Why We're in the Biggest Financial Bubble in History (w/ Steve Bregman & Mike Green)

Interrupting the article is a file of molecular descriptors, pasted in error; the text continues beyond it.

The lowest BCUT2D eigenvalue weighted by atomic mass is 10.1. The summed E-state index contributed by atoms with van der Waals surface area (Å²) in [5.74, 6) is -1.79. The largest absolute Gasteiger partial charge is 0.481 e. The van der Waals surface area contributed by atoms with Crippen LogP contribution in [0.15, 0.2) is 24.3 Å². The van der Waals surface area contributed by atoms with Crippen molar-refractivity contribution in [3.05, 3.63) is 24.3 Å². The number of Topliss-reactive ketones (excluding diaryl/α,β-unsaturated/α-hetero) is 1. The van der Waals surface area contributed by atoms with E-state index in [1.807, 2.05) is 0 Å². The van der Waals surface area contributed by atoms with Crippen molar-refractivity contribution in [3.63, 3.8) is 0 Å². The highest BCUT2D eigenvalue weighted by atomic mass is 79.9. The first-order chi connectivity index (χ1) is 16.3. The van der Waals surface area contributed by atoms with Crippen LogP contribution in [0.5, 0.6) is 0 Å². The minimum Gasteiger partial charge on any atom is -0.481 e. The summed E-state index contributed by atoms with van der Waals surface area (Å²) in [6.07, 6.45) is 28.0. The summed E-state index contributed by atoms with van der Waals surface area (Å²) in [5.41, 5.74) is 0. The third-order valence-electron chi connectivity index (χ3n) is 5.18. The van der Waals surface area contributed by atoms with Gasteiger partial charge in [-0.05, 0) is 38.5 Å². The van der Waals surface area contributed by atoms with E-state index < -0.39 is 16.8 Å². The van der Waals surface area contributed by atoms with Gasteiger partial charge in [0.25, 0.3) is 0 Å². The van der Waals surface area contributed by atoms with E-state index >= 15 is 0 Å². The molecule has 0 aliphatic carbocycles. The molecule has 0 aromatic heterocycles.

MIKE GREEN: Mike Green, I'm here for Real Vision at the Real Vision Studios in New York City. Today, we're going to sit down with another individual who is known for his work in the past of space, in particular, his work on ETFs. Steven Bregman has a been on Real Vision before with an extended series called, "The Dark Side of ETFs," where he sat down with Grant several years ago. We're going to revisit that, particularly in the context of some of the stuff I've talked about. I'm really interested in how Steven thinks about the endgame of the passive strategies and how to think about the influence in the market. Let's sit down and see how this goes. Steven, you and I have not had the chance to talk for a couple of years, you've been one of the other voices in the wilderness shouting about the risks associated with passive investing. I'd love to pick into your brain and understand the approach that you're taking to some of these challenges and some of the opportunities that are created by the growth of passive investing. One of the places to start is one of the areas of difference. I focused primarily around the indexing component and you've spent a lot of time talking about ETFs. STEVEN BREGMAN: Well, essentially, they're one of the same. Sometimes people use the terms interchangeably because they don't know the difference, and they're being casual about it, and I do the same actually, ideal primarily with direct individual clients. They're not institutions. They don't have an institutional mindset. They're unaware of real differences. They're unaware of the fact that asset management companies, Wall Street is not really about investing. It's about asset gathering. They would be unaware, for instance, that how does an index come to be. An index comes to be because a certain asset management specialize in this might be under pressure from ever declining fees and you can't charge a premium fee for a commodity product. Once upon a time, I think the fees on S&P 500 index are like 50 basis points 60 basis points, now, they're down to zero. What do you need to do to justify a higher fee? Create something that seems to have, at least has the fig leaf of differentiation. You can charge more for that, at least for a while. You invent a new index, you do some back testing, you find some bucket of 20 or 30 or 40 companies that fit some theme that back test well for the last five years. By definition in this industry in modern portfolio theory, as applied nowadays, that means, some positive rate of return with some relatively low comparative volatility, beta correlation, what have you, and then you can float a new index, and they're from offering ETF against it. You can't even get it off the ground unless it back test well. That's how that works. Indexes don't just come about because they're good investments, they come about because it's an opportunity for a management company to gather assets through a new ETF for which at least initially, they can charge 45 or 55 or 65 basis points. They can keep that fee, except if they're lucky enough to gather enough assets, not 10 or 20, 30, or 40, 50 million, not even enough to break even, but if I gather some hundreds of millions of dollars, well, then somebody else would come and knock them off, like Vanguard and drag the fees down again. People don't even get these basic concepts and because my natural audience are individuals, who really are the victims of this asset gathering business that parades as an investment business, we study that. MIKE GREEN: Well, you and I originally started in the same space. You come up from the classic stock picker, single stock focus, run a highly concentrated portfolio and by some measures, you found a few names that you think are truly extraordinary. We can talk about a few of them if you'd like, but your insight into ETFs that I know you from the Grants Conference discussions is largely around the dynamic of many different ETFs buying the same underlying products, and this tendency to overlap. You'll see very high representation of Exxon Mobil, you'll see very high reputation representation of other stuff. The dynamic that you're talking about now, where effectively you offer a good back test to try to offer something that you can actually charge fees for and the potential for if that gets to scale, either you to lower your costs so that new entrants can't come in and replicate it or to be disintermediated by one of the giants in the industry. STEVEN BREGMAN: They're very disinclined to do that, they need every penny. MIKE GREEN: Yeah. How do you think about this dynamic of the difference between a Vanguard model and a BlackRock type model where they are charging rock bottom fees and the need within the industry for innovation in order to push forward how thought process is going? STEVEN BREGMAN: The whole thing doesn't even make a difference. There's no differentiation. The whole thing, I'm going to say something, it sounds incendiary, I don't mean to be incendiary, but well, I shouldn't say it's a lie, but it's false. The whole thing is a false premise. Now, we actually have the evidence. The evidence is in. We now have a couple things I'll mention. First of all, the great indexation passive investing ETF experiment, which took off for real, more or less yearend 1999. Slowly at first, but it was given a real boost in the wake of the 2007-2008 financial crisis and people got really scared. Now, they did everything that people do, which is act reflexively, which is not necessarily helpful, which is first of all, sell your securities and memorialize a perhaps temporary loss. Then when they get back in after there's confirmation that things are going up, which means they've lost much of the recovery. That's normal. What they did is they defaulted immediately to ETFs. They were there. They had time to become better known. They're a better mousetrap than a mutual fund and people had been really traumatized. Traumatized, by the way, not just individual investors, but their brokers, financial advisors, trustees of pension funds, [indiscernible] they all work. They were scared of risk, all kinds of risk; manager risk, security specific risk, everything. The proposition of an index made a lot of sense. People had the experience, I could buy my favorite REIT. Maybe that's the one that goes to zero or I could buy an REIT sector index fund, and it might not do well but it's not going to zero. That started taking off. ETFs is supposed to be better, and indexations are better. People like me could talk about it and analyze it and start coming up with a very amusing and hopefully illuminating examples of how distorted it was becoming. It was still subject to a lot of argumentation that passive investing, which is supposed to benefit from the free rider principle, we just want to participate in the wave of what active managers do when they contest in the open market and the set clearing prices and just participate without changing anything. We could argue that they're beginning to actually alter clearing prices but those are arguable. We could argue that the only reasons they were outperforming active management then that came to be there are any innumerable articles about it, that active management has just been proven to underperform indexes. We could argue that simply because they were pushing up their own very limited number of securities in which they traffic people and understand that you have to elucidate that also why that is, but that was all arguable. Now, we've got some proof because now, we've got a 20-year track record for ETF -based index investing and history has spoken, and they all found one thing. The S&P 500 for the last 20 years has got roughly a 4.5% annualized return. If you go to the MSCI All Country World Index, less than that, maybe 3.5% or 4%. If you bought a 20-year Treasury note, and you're in 1999, you could have bought about a 6.3% or 4% yield. MIKE GREEN: Remember it well, yes. STEVEN BREGMAN: You could have done just fine. They didn't even perform as well as called a risk free Treasury but 20 years is a long time. Then if you take another look at what we think is the primary risk to investors, and the primary responsibility of an investment advisor is not comparable returns to some other manager or to some set of managers or some abstract index or an index with some abstract purpose or importance, but at the very least, to maintain someone's purchasing power over time, and hopefully to increase it. Well, the measure of monetary debasement over these last 20 years, M2 money supply expansion, has been more than 6% a year. In that sense, if you owned the iShares S&P 500 index over the last 20 years, you actually lose in purchasing power. MIKE GREEN: How do you disaggregate that, though, between the outcome versus the process? Because if I were to point to active manager performance, almost by definition has to be worse, because we've seen in aggregate, active managers underperform the benchmarks. STEVEN BREGMAN: What are the benchmarks? What if the benchmarks are rigged? What are we going to be talking about here? MIKE GREEN: Yes, exactly. STEVEN BREGMAN: By the way, I should preface this by saying I'm willing to try to defend it and I feel comfortable with that. I think this is the-- not just the United States but globally, we're in the biggest financial bubble ever that includes stock, include bonds. Basically, it's the entire set of financial assets worldwide. It doesn't happen in a vacuum. It happens because it's unprecedented, but it follows on the heels of something whose causality here, something else is unprecedented is there's never before been a coordinated global coordination by the world central banks to drive interest rates down to these artificially low rates. Now, people have caught on to this. I have books at home that have the evidence, the lowest interest rates in 5000 years. One of the things that's happened is that it raises financial asset prices, makes people feel good, but it's actually very pernicious, because it transfers the risk and returns between savers and borrowers. If you've done everything you're supposed to as an individual, you're a retired accountant or you're an attorney or you're a doctor, and you pay for your house and you've got a million dollars, $2 million saved up. What's $2 million times if you put it all into a 10-year US Treasury note in less than 2% and it's taxable, but even if it's not taxable, what do you get? You can hardly live on that. If you don't expect to spend your principal, you don't know when you'll die. MIKE GREEN: Yeah, it's a pretty extraordinary statistic. STEVEN BREGMAN: It's a crisis. I like to differentiate, there's a term statistic and then there's a place for interpreting for people, because it's really a crisis, it's a yield crisis, and people can't get yield. What does that do? There's a dynamic to bubbles, they build over time and people owned a series of bonds, municipal bonds or corporate bonds, or within a bond fund and little by little, their maturities calls and the yield goes down because the coupon goes down, or the average coupon goes down, because they replace it with lower coupon bonds and happens slowly. Little by little, people realize I've got a problem. Wall Street is a unique industry. Among other respects, that is the only industry I know of, in which, if there's sufficient demand for a product, they can create effectively infinite supply almost instantaneously. If someone likes a certain GM truck, they have to retool, there's certain amount of capital you got to put in, but they'll sell you whatever you want. What happens? Some firms see, oh, there's a need for yield. Why don't we create-- it also helps the fee aspect. Let's create a dividend aristocrats ETF index. You've got various kinds of companies like they collect the higher dividend yield and so people, they go with their lead there. You get less than 2% in the Treasury, if it's looking good, 3.5% in this REIT index or this dividend aristocrats index. They put more money into bonds than they really should, been into equities than they should. They're doing what they can. Then you have the dividend aristocrats fund and so forth and so on, but it's important to understand the magnitude of asset flows into index funds. We're talking about several hundred billion dollars every single year for a decade, it's actually been climbing until this past year, and what happens is when you have trillion dollar asset managers, and they create a new fund, and it could be a $200 million fund, a $400 million fund, a $500 million fund and there's going to be a knockoff of one of the competitors, as a pure business proposition, you've got some really bright people in the back office, working up different packages of stocks, new indexes, and they tried to make it work. Let's just say that they create a list that back test really well, that's got a nice theme to it and then they bring it to their managers, they managed it well, there's a problem here, is that you've got these hundred stocks, except in the nether regions of that list by market weight, the ones at the bottom, they just don't have the trading liquidity. They've got so many shares per day of trading. They're an X percent, let's say it's equal weighted, and it's X percent of your list and we can't go above certain liquidity limits that we set in place, we can only raise 100 million dollars for this. It's not even worth the time, barely pays for your salaries. They go back to the drawing board and they fiddle with the rule set. It's a very simple rule set, and they simply drop out. They find a way to drop those companies out. It's legitimate. We're only-- we have this list, but only companies with above this much creativity or whatever. Now, you drop those out and suddenly, you can raise $500 million. That's an example of why real practical purposes, the ETFs or their bond ETFs or stock ETFs have trafficked substantially completely in large cap and mega cap stocks. They really need basically industrial strength trading liquidity, which is why you find Exxon Mobil everywhere they can put it and why you find technology stocks in funds where they don't belong, because Facebook's really liquid, or Microsoft's really liquid, to find a way you can find individual stocks, like an Exxon Mobil or Microsoft or something else, and you'll find they're in growth ETFs, they're in value ETFs, they're in momentum ETFs, they're in fundamental tilted ETFs, they're in dividend ETFs, they're everywhere. If you actually look at it, it defies logic other than they need the trading liquidity. There's so many systemic risks in the market now. What will happen is when something gets over done enough, when you get like a deep bear market, you get a bubble, aside for the fact that they can go higher than you ever imagined, more overvalued then you ever imagined, or lower, they become a variety of systemic risks. One of them nowadays, systemic risk, set systemic risk meaning it's going to affect substantially most of the securities in the universe you're talking about, a single variable and one of those variables now-- I know you've observed it and are concerned particularly, you study it closely, is the concentration risk. People are unaware of what the concentration risk now is. They think they're getting diversified. Diversification semantically only just a name, because all the same stocks are being owned by these ETFs. The fund flows come in, the ETFs are-- the indexes are price agnostic, there is no-- in their short list that makes up the rule set for inclusion or exclusion of ETF, market cap, industry sector, PE, whatever it might be, those descriptive attributes, there is no place for valuation. It's not on that list. There are different ways to talk about the concentration risk. Not too long ago, only a matter of weeks ago, I accounted up in the S&P 500, the top 100 names, 20% of the names accounted, just happens that the numbers of this even 67% of the market value of the index. That's real concentration. Although we've never had concentration like that before. They drive the market. The asset allocation's idea of shifting from one sector to another in terms of market capitalization, it can't happen anymore. I think the figures for the Russell 2000, is it $2 billion and below? MIKE GREEN: I think it's a little higher than that actually now, but yeah, something like that. STEVEN BREGMAN: The sum, the complete market capitalization of all the Russell 2000 stocks, it may only be several percent the value of the Russell 1000, S&P 500. Even if for the sake of argument, it were undervalued, let's say it were undervalued and people just wanted to shift some money there, they can't. You can't have a thimble that's a 5% or 6% size to accommodate that. In one sense, people-- they don't know it, but they're stuck. They're stuck in the dark, there's nowhere to go. They're going to go to treasuries and earn a basically return that will [indiscernible]. I want to talk about that too, because the lie or the complete let's say misapprehension of indexation, talk about active managers you asked me before. This is a long winded way of getting around to this response, which is that the indexes have been buying automatic bid. Every time money comes in, they're required probably to buy and hold all the stocks they own in precise proportions. They've been buying their own book. It's arguable, pushing them up. Therefore, this is not passive, if you're not participating in whatever the clearing price mechanism established by active managers. In fact, one of the reasons why active managers have done more poorly is they have been the bank of funds and you could-- there are places to look and you can see on a given year, a given quarter, so much money comes out of active managers, and pretty closely, that's the amount that goes into indexes. They've been the bank providing that, therefore, like [indiscernible]. You might like what he does, you might not like what he does, but give him this. He sticks to his knitting. He hasn't bent. He's not going to do what he doesn't want to do in terms of his, let's say the integrity he has over the investment process. He loses money every quarter, but he's got to sell and you get redemptions. He's got to sell things that aren't in the indexes, there really is no buying interest. He owns undervalued securities, and he's selling them, make them even less, more undervalued. The system is gamed, I don't think the conclusion on that basis that indexes have proven active managers to not be able to perform as well as index is false. There's another anecdotal bit of information I like. I made a list a year or so ago, of like a half a dozen really well respected value managers, value managers who had 20, 30 years of ongoing investment performance over obviously, over multiple cycles, superb performance, like really stellar, well respected, not anymore. Why? Because in the last five or 10 years, they've underperformed plus five years, the underperformance year by year, and back to back. Astounding. We're talking about not just five percentage points, 10 percentage points, 15 percentage points a year. If you take people like [indiscernible] and Chuck Royce and Sequoia Fund and so forth and so on, even Carl Icahn, first of all, there's information content in that. How can you take, let's say, half a dozen or 10 people like that, with proven serial success, and suddenly in the last five years-- and by the way, they all have different approaches. They have an affinity or skill set for a different type portion of the markets, or style of investing or method of doing it. There's very little overlap in their portfolios. Suddenly, altogether, they got stupid or incompetent at the same time. It just is quite improbable. Therefore, there's information content in that which is maybe something else is going on, and I can talk about why the S&P 500 underperform for 20 years the All Country World Index has and get into that. Before I give you this more specific, another more overarching observation, have you heard of the or read the Bessembinder Study? MIKE GREEN: No. STEVEN BREGMAN: You're going to like this. I know if you're going to read some point in the next week or month. My business partner, [indiscernible], came across this and he wrote about it. Let's call it the academic invalidation of indexation as practiced. This is a guy, Hendrik Bessembinder. It sounds like someone from the 19th century, but-- MIKE GREEN: This were in Germany but yes. STEVEN BREGMAN: He's a professor at Arizona State University. Two years ago, he published a study. It's a 90-year study of equity returns 1926 to 2016 but it's entirely different than what we're used to. It was called little insouciantly, do stocks outperform treasury bills? I tell you, this is a seminal piece of scholarship. It's like a significant contribution to the field of study of finance, and essentially it invalidates indexation. What he did is the differences that-- I used to wonder about this, the reliance as a standard, this is the way it's supposed to be when you measure performance returns for people. It's all based on this time weighted percentage rate of return. That's because it's designed for institutions, how to compare managers, but individuals, they need to measure their performance in dollars. That's not how it's done. All the studies are done that way. The difference is that his study was based on dollars of wealth creation. How much did each company over that period of time contributed in terms of dollars of value increase as opposed to just percentage return? Because that only-- I say "only" advisedly, only compounds at 12% a year for 20 years, which is actually really good and creates a lot more dollars of wealth for some small company, in a percentage basis, it's a rocket ship for 10 years but doesn't really have that much impact on the total index. This study encompasses over 25,000 different stocks. Of those 25,000 call it 700 stocks, only 1092 by 4% of the total were responsible for all of the $34.8 trillion of wealth generated from the equity market between July 1926 and December 2016. 96%, the other portion of all equity studied performed no better than treasury bills. He can draw some very quick conclusions from that or propositions. Indexation as practiced is purports to be a representation of market reality, but it really doesn't mirror market reality. That's not how the market works. If 96% of the securities don't provide a higher return in treasury bills, then when you trade one stock for another, you only have a 4% chance, about 25 chance that the new position will outperform cash. That's the best argument I've heard so far for buy and hold investing. As that 4%, that's why indexes ultimately undiversified themselves. We wrote exercises about this a long, long time ago, that you just buy a list of stocks. This has to be large enough to encompass a normal distribution. However, that's 20 stocks or 10, or whatever it is, 30. Most people say 35, statistically is a good number. You just don't touch it. Then the two smart ones, now you don't know which one is smarter then, they will outperform over time. Over time, the performance of the account will converge upon the performance of those two stocks. The account will get more and more volatile but it'll also outperform. The thing about indexation, though, is for a variety of reasons, it will never permit-- it can't permit that to happen. Number one, they've placed caps or limits on what a position size can be. Number two, there are constantly new entrants, Uber comes along, IPO, they have to make shelf space for it, they have to reduce so they get diluted over time just in a natural way. Anyway, as practice, one can see why ultimately the indexes can do as well as for variety of reasons, the historical returns suggest. MIKE GREEN: Yeah, I think there's definitely some truth to that. I think the underlying dynamic of survivorship bias, the inability to fully participate, the other component, of course, is that the participation of the individual is not reflective of the performance of the index. Particularly if you're buying in an ETF where you're paying bid versus ask, which can be quite narrow, but accumulates over time. To me, the most interesting thing that's happened with the index space, though, is actually almost the exact opposite. Because we have functionally locked in a group of stocks that money gets continually piled into. The most popular mutual fund is the Vanguard total market index, where functionally every stock, there are some that are excluded for sampling and liquidity purposes exactly as you're describing, which get excluded and then continue to underperform which naturally draws the eye of astute value investors such as yourself, which locks in potentially underperformance even as you're accumulating a greater ownership of an undervalued asset relative to an index that's playing off of momentum. That type of dynamic perversely actually ends up really damaging the capitalist system. Because companies participate, regardless of their underlying fundamentals. STEVEN BREGMAN: Yes. Now, I've changed the way I talk to clients about the market and the bubble and so forth. What I do find people can readily assess our bonds. Bonds have many fewer variables. You've got a coupon, you got a maturity date, and if it's money good, you're getting 100 cents on the dollar at the end period. If you're not sure it's money good, that's usually pretty determinable. That's not such a mystery usually. I now can use this to talk about the falsity of the way modern portfolio theory and efficient markets and blah, blah, blah, the way that portfolio management is practiced in an institutional basis, which filters into these asset allocation models, which induces people or their investment counselors to put them into certain asset classes and certain indexes and so forth, the basic false premise of it. You mentioned the most popular ETF by size, which is the Vanguard total market. Well, in the bond realm, the fifth largest ETF is the iShares 20-year plus Treasury ETF, TLT is the ticker. Last year, actually through November, it got $7 billion of new assets which increases assets by 65%. Spectacular. The problem is that the average investor who owns TLT probably thinks they did pretty well last year, and they're very pleased with it. They think it's a high return low risk investment. Why? Well, first of all, it's up 14% last year, what they don't look at necessarily and know to look at is that the average coupon is not even 3%, 2.99%, which means that 80% of their term came from appreciation and that that appreciation only happened because the government lowered interest rates or interest rates were lowered, got lowered. Well, what if they say, what if it keeps getting repeated? Well, there's obviously a limit to that. Even so, the majority is still only 2.29%. You hold that for 20 years, the same more or less, you can expect that's what you're going to get and that is below the rate of inflation. The government is telling you that you are guaranteed for 20 years to this purchasing power every single year. If M2 money supply, which in the last 20 years has been 6.2% or so, last year, it was more like 7%, the last six months, it's more like 9% on an annualized basis. That's monetary debasement. If you're going to lose 4% in terms of purchasing power every year, that means in 10 years, the hundred thousand dollars, the million dollars you put in those 10-year treasuries, those 10-year treasuries will be worth half as much in terms of purchasing power, you could be in real trouble. If the amount of income you're able to get off, it was just enough for you in year one. That's an existential crisis for people and they sense it, but they don't know how to evaluate in terms of what they're buying. The other problem is how Wall Street describes risk to them. If you go to the TLT website, right on the main page, I'll tell you, it's got this duration, it's got this convexity. I don't know what that is. MIKE GREEN: You can know what it is, but yeah. STEVEN BREGMAN: Investors aren't conversant with that. What they don't know, in terms of risk is that if 20-year interest rates, just for the sake of argument, next year, go from 2.29% which is what is about the [indiscernible] and that is, to five, that they're going to lose 30% of their investment. They don't know that. MIKE GREEN: Perversely, though, if that happens because of the higher coupon, they'll actually end up with a higher total return over that 10-year period. While the immediate impact would be negative, and I spent a bunch of time digging into exactly this topic, post the global financial crisis because I was trying to understand what are the real risks in bonds. The real risks and bonds are exactly as you're describing that the rates go low and stay low forever. STEVEN BREGMAN: They could stay low. Well, I'm convinced, and this is completely unscientific, this is completely non-technical. I'm a big believer in incentive systems, and basically, behavioral psychology and behavioral finance, is that interest rates will stay very low if the government can help it for a very, very long time. If it can help it, simply because it can't afford for them to go up. MIKE GREEN: I agree with that. STEVEN BREGMAN: They'll do whatever they have to. Eventually, they create a real crisis of one sort or another. MIKE GREEN: I think the interesting challenge is thinking about it from the standpoint not of a valuation system which most people tend to focus on the idea that low interest rates translates to higher valuation, but you've referenced them to a couple of times in this. We live in a collateral based credit system. What happens when the government cuts interest rates? The price of the bond goes up. What does that do? It provides you with additional collateral to then go and buy stuff. It's theoretically worth more even though it's going to depreciate towards par. I think that is actually one of the key underlying dynamics. We've effectively built a system predicated on collateral. It's not that the interest rate is really what's driving it, it's the bond price. What do you see as the alternatives? STEVEN BREGMAN: In today's world, we have basically a bifurcated market in terms of clearing prices, and how those clearing prices are developed. That is either you're in the indexation. Above the ETF divide, you're in the indexation sphere of activity as a security or you're not, and even excluded by the relatively simple rule sets of the ETF universe because you don't have the-- you might be a large cap company, I'll name a company, I'm not recommending it or not. AP Moller Maersk. I forget the market cap, could be 30 billion. It's the largest shipping container company in the world. Aside from the fact that it's not a US based company, but even if they were, the thing is the Moller family, I don't remember, but they owned 45%, 55% of shares. Therefore, the effective market cap is way, way lower, it doesn't suit. It also doesn't have the volatility return characteristics you might want because the shipping industry has been in depression for years. That's not going to be in an index. What will happen is, if you're below what I call below the ETF divide, there is no institutional-- for the original purposes, virtually no institutional interest in you. There aren't any analysts covering you because they can't get paid to cover you. Therefore, for the first time in my career, which only goes back to 1982, you can have companies, you can get a free lunch-- now, there is no free lunch, you have to figure out like why it seems free, otherwise, you're on thin ice. You can get a free lunch in all sorts of ways because the excesses in the indexation centric securities market has created deficits, in clearing prices and valuations in below the ETF divide. What will happen is that there are companies now that are undervalued not for any fundamental reason, meaning fundamental adding to their balance sheet or their income statement or competition or technological displacement or regulatory problems or management issues. How can you find a decent company trading at a low enough price that you think you're getting some discount or margin safety? Very, very difficult. You really couldn't. What you needed to do traditionally is find some company with a blemish, the CEO absconded, they lost a big contract, whatever it might be, stock drops. Then our job is to try to evaluate that and find out whether that insult is transitory or permanent. Whether it's structural or it's superficial. I say you know what, in two years or three years or four years, somewhere beyond the standard institutional investment time horizon, I can't take the time risk, I'm willing to take the time risk. That's what I think my advantages is, is it'll be fine. In which case, what's the normalized earnings on this and what's some a normalized perfectly average valuation? Oh, I'll do pretty well. I'll buy it and wait. That's what you have to do. Now for the first time, you can buy companies that are deeply undervalued relative to some objective measure, their assets and their assets are profitable, or their earnings or their free cashflow, whatever it might be, good balance sheets, there's no blemish on them. The only reason they're cheap is that they've been excluded from the indexes, probably either one of two reasons. They don't have sufficient trading liquidity. Large companies, small or they don't fit the shape parameters, meaning it might be a trust, or it might be some odd-- it might be a multi-industry company. It's not exactly-- it might even be a real estate company, but it's not a REIT, they want REITs, they don't lend to development companies. What's happening now is that if you're willing to look-- if you have the license as an investment advisor, to look below the ETF divide, you can find everything you want. It's possible. It's really possible. You can create for somebody, you can create a portfolio with bonds and other income securities or equity series that's got, let's say, I'll give an example, let's say a 4% gross yield, dividend and interest, some of which is tax exempt, that has strategic, important strategic flexibility, let's say 20% in cash reserves, that also has both bonds and equities in there that have plenty of optionality of a high order continued to force or modest but steady state internally generated growth in shareholders equity overtime and therefore income production. You can get a yield that's twice the 10-year Treasury rate. You can have a purchasing power protection. You can get everything you're supposed to have. Now, is it going to track what's happening in the marketplace? No, but that's not my goal. I have a different objective. You can do that, but you can't find it in the-- same with bonds, I heard you discussing this is that you find a bond that's sure valuation, perfectly good. It's money good for the next four or five years till it matures but it's not an index. It might not be a large enough issue, you can buy a 7% yield and it's not a junk bond. MIKE GREEN: Interesting. Well, I think that's going to be the interesting question. A lot of the dynamics that you're discussing, we both experienced in '99 to 2000. Similar components I've talked about, homebuilders right before the big housing bubble being priced at half bulk value. The challenge in my mind, and we referenced it a little bit before in the discussion, it says that we have actually created such a fundamental flaw in the structure of how assets are collected and how money comes into the system. It's not clear to me that we're going to be able to capture those means reverting characteristics that you're highlighting. If 95% of the money that comes in, if millennials who are going to be the millennials, and those who come after them are fundamentally forced into passive investing styles because of regulatory systems, and gain no experience whatsoever, are we setting up the conditions in which we destroy those mean reverting characteristics? I would highlight is a good example, the travails of FedEx relative to Amazon. Amazon functionally has a zero cost of capital because of the dynamics of inclusion that you're highlighting. They're able to make investments that would be uneconomic for almost any company to make certainly a large scale logistics company like a FedEx, they've been able to build a second FedEx, something we would have thought of was having a giant significant moat for an extended period of time. They've been able to replicate it in the period of roughly three years. The real fear that I have is that we've broken that characteristic and I think it's going to be fascinating to see if it reverses itself. STEVEN BREGMAN: You bring up two points which I think spark some responses. One is you're pointing to something that people forget generationally. Every generation, there are some companies that for 20 years, 30 years, grow and grow and grow and they become recognized. In the course of someone's life, their personal experience, they've been there forever. They're stable. That's not how business works. They're not stable. What'll happen is that's another reason why indexes have trouble doing well, which is that one of the reasons why-- another reason why they get this 4.5% annualized return since '99 in the S&P 500, is because if you look at the largest 10 companies in the S&P 500 at the end of 1999, most of them have suffered displacement by competitors. IBM was displaced by cloud computing. Dell was displaced by the emergence of the iPad, and so forth and so on. That's natural, because the largest companies represent the easiest largest targets for a national competitor to secure customers and revenues, and people think that an Amazon or a Facebook or a Google are somehow impervious to technological displacement. If you take a look, there are a whole variety of companies and technologies or just plain old competition that is beginning to make inroads. We don't know which will work or not, but to give you a nontechnological form of what can happen, the margins, the returns on equity of the modern Information Technology slash technology companies like Facebook, Google, Twitter, are simply enormous. The stated ROEs might be 30%, or something like that, depending on, but really, it takes all the cash and marketable securities and the market securities in the balance sheet, which are nonproductive, they don't need them to do the business. You take that away, the returns in equity could be 50%, 60%, 100%. It's simply like unheard of. It's not really sustainable. Someone's going to come after that. Now, how can they come after it? Well, Dell, which displaced all sorts of other companies in manufacturing PCs by doing a direct to consumer approach, and they were willing to sustain a lower profit margin to get there. Dell is now getting into cloud computing. What does that mean? It sets you off up a warehouse, and you buy all the equipment and you do it. Now they're going to compete. By the way, there's a food fight going on now. Amazon and IBM, IBM needs to succeed in cloud computing to protect itself now. Dell's getting involved. Amazon at some point, there's going to be margin compression. One of those players is going to be willing to take a lower margin just like in ETFs. Here's why I don't think it can keep going on. We talked earlier, the bank of funds for suctioning out of active management into the passive management, that's finite. As of a year ago, I think there's a Fortune magazine article, they did a study. They thought that we passed the 50% dividing line, very significant one, of all passive assets as a percentage of all investment assets in public markets. That has all sorts of implications. You've looked into them yourself. There's a law of large numbers. Now, there's 50% float available to them. Now, it's less, now it's 49. If that was a correct number, 48. Every year, in order to maintain the same constant pressure on the automatic bid on all the stocks owned by old ETFs and bonds, they need larger inflows each year, like it was $350 billion last year, whatever the number was, now it's going to be more but the pool from which they're drawing is getting smaller. That can start to accelerate real fast. When the flow of funds into indexation slows, or stops, or turns negative, there's no more automatic bid and the marginal trade which is effectively indexation has been for the last 10 years and increasingly in recent years. The marginal trade, like the baton is handed over to the active manager and the active manager, I just referred [indiscernible] because it occurs to me. He's not buying a blue chip. He's not into technology, but he's not buying a day now mature trending into cyclical blue chip, like Coca Cola, or McDonald's or Procter and Gamble, which actually had sales declines in recent years, at 25 times earnings, just not doing it. Where's the bid going to be? This is before we get to other dynamics. MIKE GREEN: The pushback that I would make to that is that the old people, for lack of a more descriptive term, are the ones who own active managers. The young people who continue to have inflows are those who own passive vehicles. There's nothing that actually says that active manager ever gets to bid again, there's no rule of the universe, there's no law that says that has to happen. It's unfortunately catastrophic, but there is no law that requires that. That I think is going to be the really interesting question is, if the system can't find itself self-regulatory. Sure. STEVEN BREGMAN: The rules again, when you get extremes, you get other possibilities. Since it's fully disclosed, the precise percentage positions in every single ETF, you know exactly what they own, you know how many total dollars of assets are every in single ETF. At a certain point, if the inflows get small enough, even with a lower age demographic making contributions, it's going to start to peter out. We don't know, I've never worked with these kinds of numbers the way you have but at a certain point, if it looks like it's tipping, you can have short sellers who know if there are going to be any redemptions, net redemptions. They'll know exactly how much is being sold of every single security. They have almost unlimited quantities of assets that they can front run. That's a different scenario. MIKE GREEN: Yeah. I worked through the numbers, and I think it's going to be interesting to see how it plays out. I don't think-- STEVEN BREGMAN: It's more dynamic than that. MIKE GREEN: It's more dynamic than that. I think the real risk is that we've seen short sellers already eviscerated by the inflation that I think is caused by the passive investment process. STEVEN BREGMAN: But the passive investment process has still-- that's why those short sellers are missing an important element. Money's flowing in, to the tune of hundreds of billions of dollars a year. You can't get in front of that. MIKE GREEN: Well, to your point, though, that money is coming out of the active managers, are flowing into the passive, ironically, if you have that inflation, the supply of assets that's available to the active managers goes on much longer. We've probably seen this, there's very few stocks, you highlight it yourself, unless they're outside of the indices, which Vanguard total market index had very few stocks that actually are outside of that unless they fail to meet float dynamics or ownership dynamics. STEVEN BREGMAN: Yeah, but if they're, 100th of 1%, they're in de facto in a de facto sense, but it's meaningless, statistically meaningless. MIKE GREEN: Yeah. No, I think that's right, but that's exactly the point that I'm making, which is the assets that are owned by the active managers who by and large, buy stuff with similar characteristics to the passive indices, you being one of the notable exceptions, they can experience that same inflation and so one of the big push backs I have is the idea that value stocks are cheap as they were '99. I don't see that at all. I think there's elements exactly as you're describing. I think we're going to run out of time, but one of the things that I think is going to be so interesting, and I'd love to come back and sit down with you in another year is this underlying question of, is there a selflimiting feature? Can this actually wrap back around? STEVEN BREGMAN: I think what's going to happen is there are going to be some serious social problems. MIKE GREEN: I agree. STEVEN BREGMAN: When you see serious tumult in nations, social tumult, it really often follows when there's been currency debasement, loss of purchasing power, inability to live on your investments or your income, people get desperate, then things change, desperation, and we're heading that direction just a lot more slowly than Greece or Venezuela. MIKE GREEN: I share those sentiments exactly. STEVEN BREGMAN: As I mentioned one term, it's necessary for anybody I talked to, to hear whether they are willing to let me work with them on it or not, is the ultimate hedge against currency debasement. It might never work, it might never be necessary, but it can save your financial future and it can be done in such a small amount that will never harm you if it doesn't work, which is a fixed issuance meaning nondebasable cryptocurrency. If the time ever comes that people in various parts of the world feel they need a non-debasable currency, the returns can be on the order of hundreds of times your money. MIKE GREEN: I share those sentiments. Historically, it would be gold. We don't know if going forward, it's going to be a crypto asset but I agree with you that those types of nonlinear properties will become an important part of any asset allocation framework. I really look forward to sitting down with you again and sharing these thoughts. STEVEN BREGMAN: I actually enjoyed listening to you more than talk with you. Thank you.